Thursday 2 November – Grantham, Guildhall Arts Centre
Friday 3 November – Norwich, Playhouse
Saturday 4 November – Tunbridge Wells, Trinity Theatre
Friday 17 November – Tiverton, TCAT
Saturday 18 November – Hedge End, The Berry
Friday 24 November – Faversham, The Apex
Sunday 3 December – Evesham, Town Hall
SIMON EVANS – INTERVIEW
Simon Evans is one of comedy’s most skilful stand-ups, as well as being one of the best dressed. His TV credits include Live at the Apollo, Michael McIntyre’s Comedy Roadshow and Mock the Week. He presented his own Radio 4 series, Simon Evans Goes to Market. His new live show. Have We Met? explores memory and how we try to keep hold of it as we age. The natty 58-year-old talks below about identity, learning lines and what it’s like to have a showbiz namesake.
Simon Evans performs Have We Met? On UK tour from 15 September. Simon Evans’ website is thesimonevans.com
Let’s talk about your new show Have We Met?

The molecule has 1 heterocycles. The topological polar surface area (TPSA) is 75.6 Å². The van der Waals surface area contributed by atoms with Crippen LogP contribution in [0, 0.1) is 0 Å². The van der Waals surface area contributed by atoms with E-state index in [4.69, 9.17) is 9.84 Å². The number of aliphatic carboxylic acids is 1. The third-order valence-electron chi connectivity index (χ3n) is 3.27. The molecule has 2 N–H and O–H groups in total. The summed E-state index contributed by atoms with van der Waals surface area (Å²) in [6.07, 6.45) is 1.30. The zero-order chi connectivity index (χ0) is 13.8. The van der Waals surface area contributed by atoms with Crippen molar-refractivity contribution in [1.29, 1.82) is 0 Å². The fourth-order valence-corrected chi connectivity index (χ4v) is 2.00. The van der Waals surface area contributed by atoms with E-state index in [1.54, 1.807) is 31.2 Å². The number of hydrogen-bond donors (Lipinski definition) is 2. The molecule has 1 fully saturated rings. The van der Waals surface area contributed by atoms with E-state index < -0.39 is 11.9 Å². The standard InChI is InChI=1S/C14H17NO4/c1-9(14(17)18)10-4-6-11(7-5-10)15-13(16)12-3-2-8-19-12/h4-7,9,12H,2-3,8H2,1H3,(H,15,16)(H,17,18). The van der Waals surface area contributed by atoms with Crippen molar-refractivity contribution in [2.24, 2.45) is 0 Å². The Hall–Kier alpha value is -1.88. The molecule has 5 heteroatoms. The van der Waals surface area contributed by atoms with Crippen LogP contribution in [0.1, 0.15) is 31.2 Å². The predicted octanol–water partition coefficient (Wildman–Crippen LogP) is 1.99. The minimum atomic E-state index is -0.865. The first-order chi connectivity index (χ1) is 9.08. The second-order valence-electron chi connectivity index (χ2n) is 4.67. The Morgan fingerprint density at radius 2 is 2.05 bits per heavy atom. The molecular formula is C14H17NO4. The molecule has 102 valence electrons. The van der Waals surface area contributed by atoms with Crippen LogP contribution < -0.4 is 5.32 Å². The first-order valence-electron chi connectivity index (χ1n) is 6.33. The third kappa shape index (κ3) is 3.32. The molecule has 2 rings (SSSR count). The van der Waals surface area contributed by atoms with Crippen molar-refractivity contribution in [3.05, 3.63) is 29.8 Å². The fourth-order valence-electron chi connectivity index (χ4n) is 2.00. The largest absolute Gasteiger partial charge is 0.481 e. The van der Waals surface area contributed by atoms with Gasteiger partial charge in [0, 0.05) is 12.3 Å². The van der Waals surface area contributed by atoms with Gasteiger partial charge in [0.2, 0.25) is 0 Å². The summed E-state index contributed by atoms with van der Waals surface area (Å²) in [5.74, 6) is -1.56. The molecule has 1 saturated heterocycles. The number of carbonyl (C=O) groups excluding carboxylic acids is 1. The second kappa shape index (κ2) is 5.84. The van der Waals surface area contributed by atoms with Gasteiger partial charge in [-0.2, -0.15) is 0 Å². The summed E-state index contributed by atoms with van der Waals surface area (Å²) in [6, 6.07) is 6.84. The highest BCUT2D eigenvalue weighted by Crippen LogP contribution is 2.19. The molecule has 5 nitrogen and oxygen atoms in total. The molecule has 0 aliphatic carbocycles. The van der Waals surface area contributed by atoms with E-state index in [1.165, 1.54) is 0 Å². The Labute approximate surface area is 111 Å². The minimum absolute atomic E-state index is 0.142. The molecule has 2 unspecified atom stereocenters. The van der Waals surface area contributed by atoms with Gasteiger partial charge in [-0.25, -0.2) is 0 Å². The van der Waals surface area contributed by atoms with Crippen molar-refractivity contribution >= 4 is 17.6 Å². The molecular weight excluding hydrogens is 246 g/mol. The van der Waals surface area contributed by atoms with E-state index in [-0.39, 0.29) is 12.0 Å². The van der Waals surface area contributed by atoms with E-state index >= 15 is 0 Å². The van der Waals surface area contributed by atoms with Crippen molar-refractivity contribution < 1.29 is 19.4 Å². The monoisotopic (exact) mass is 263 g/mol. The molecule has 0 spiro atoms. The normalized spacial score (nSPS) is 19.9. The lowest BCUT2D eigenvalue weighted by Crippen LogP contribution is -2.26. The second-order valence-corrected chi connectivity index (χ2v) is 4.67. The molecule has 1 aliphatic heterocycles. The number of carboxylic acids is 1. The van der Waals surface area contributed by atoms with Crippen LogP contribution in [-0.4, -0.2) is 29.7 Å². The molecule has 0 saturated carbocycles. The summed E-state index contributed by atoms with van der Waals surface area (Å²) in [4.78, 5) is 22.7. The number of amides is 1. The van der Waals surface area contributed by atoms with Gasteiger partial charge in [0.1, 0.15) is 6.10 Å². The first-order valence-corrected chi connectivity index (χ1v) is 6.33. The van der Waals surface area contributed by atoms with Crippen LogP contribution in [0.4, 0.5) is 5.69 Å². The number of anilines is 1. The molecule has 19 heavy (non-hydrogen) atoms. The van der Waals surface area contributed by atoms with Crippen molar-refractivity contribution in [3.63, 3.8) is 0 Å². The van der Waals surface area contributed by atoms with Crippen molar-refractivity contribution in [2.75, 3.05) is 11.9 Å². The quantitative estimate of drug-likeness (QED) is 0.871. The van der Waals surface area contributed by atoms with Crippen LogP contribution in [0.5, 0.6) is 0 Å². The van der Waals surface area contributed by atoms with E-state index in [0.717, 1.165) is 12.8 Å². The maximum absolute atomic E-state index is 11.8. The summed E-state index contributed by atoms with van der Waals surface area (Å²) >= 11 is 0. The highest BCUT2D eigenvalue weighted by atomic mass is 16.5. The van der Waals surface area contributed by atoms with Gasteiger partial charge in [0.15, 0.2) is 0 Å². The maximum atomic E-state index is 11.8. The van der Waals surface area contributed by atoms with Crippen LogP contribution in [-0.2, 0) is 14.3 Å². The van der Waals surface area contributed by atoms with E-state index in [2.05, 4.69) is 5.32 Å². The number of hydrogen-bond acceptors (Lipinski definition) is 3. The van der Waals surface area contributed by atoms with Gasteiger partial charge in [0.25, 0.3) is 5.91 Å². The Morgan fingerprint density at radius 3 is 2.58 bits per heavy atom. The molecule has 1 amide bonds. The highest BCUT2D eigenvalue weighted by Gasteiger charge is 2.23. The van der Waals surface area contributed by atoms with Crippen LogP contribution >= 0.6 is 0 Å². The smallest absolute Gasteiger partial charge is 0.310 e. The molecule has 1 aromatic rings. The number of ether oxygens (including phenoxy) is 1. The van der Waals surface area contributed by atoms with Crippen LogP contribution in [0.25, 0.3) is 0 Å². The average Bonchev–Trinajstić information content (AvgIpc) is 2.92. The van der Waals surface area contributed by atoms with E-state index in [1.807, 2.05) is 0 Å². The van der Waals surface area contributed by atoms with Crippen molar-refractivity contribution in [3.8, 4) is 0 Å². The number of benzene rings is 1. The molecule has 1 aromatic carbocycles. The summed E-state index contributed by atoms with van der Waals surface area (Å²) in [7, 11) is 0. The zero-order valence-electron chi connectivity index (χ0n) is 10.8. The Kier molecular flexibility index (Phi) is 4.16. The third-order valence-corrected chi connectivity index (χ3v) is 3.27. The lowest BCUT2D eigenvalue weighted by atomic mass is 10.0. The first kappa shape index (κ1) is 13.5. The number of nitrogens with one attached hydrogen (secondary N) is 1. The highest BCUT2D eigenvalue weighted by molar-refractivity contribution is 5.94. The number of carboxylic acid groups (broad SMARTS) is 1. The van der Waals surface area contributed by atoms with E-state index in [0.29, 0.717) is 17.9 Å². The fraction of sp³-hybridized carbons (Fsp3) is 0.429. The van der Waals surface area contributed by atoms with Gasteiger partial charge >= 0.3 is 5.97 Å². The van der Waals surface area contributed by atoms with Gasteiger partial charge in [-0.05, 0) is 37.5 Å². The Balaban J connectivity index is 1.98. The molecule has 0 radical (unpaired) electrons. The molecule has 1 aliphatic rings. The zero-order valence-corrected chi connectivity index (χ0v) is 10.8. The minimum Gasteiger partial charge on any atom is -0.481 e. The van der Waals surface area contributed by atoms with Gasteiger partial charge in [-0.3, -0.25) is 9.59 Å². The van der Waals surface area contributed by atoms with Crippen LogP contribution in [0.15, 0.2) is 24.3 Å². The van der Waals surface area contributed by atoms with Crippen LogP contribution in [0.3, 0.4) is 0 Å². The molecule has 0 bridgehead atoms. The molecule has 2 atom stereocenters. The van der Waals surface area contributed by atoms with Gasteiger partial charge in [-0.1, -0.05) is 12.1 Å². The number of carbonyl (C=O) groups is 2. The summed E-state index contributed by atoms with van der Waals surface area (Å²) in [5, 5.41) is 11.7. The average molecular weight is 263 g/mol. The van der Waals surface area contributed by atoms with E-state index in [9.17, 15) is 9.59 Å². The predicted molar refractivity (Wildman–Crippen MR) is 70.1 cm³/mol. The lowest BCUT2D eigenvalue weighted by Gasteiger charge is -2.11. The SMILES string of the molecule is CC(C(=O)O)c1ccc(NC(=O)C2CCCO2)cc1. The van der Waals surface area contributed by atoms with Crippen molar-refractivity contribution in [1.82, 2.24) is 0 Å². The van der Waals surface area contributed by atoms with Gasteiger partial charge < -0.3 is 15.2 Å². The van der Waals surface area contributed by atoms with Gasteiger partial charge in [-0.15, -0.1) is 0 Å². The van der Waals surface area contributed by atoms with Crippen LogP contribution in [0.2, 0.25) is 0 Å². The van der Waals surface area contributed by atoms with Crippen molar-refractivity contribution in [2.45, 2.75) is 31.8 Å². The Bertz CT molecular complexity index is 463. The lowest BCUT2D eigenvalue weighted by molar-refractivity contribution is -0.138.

It’s partly about failing memory and the strange sense that the most instantly relatable thing about getting older is that you don’t automatically form new memories. And that, almost stereotypically, results in forgetting what you went to the shops for or whatever your wife says.
The knock on effect is that your past becomes murkier as well. The show is also about trying to work out whether separate past versions of me join up into a coherent whole or whether I’ve just been wearing a series of masks.
Nostalgia has often been a fertile comedy subject. You have to avoid the clichés of talking about childhood chocolate bars and old TV programmes.
Does anyone remember Spangles? was a running joke when I started out, an observational comedy version of Proust’s book Remembrance Of Things Past. I recognise the danger of just going, ‘this is me when I was 12’.
Is it inevitable that memory starts to go?
I think it’s inevitable that short term memory goes. Anyone who is arrogant enough to take a message on the phone and not write it down deserves all the contempt that they get. I still have a good recall of facts. I won Celebrity Mastermind and was on University Challenge. My wife jokes that when we watch University Challenge and I shout the answers it used to please her to see me happy. Now she watches with me to make sure that I’m not getting dementia.
What are you theories about memory?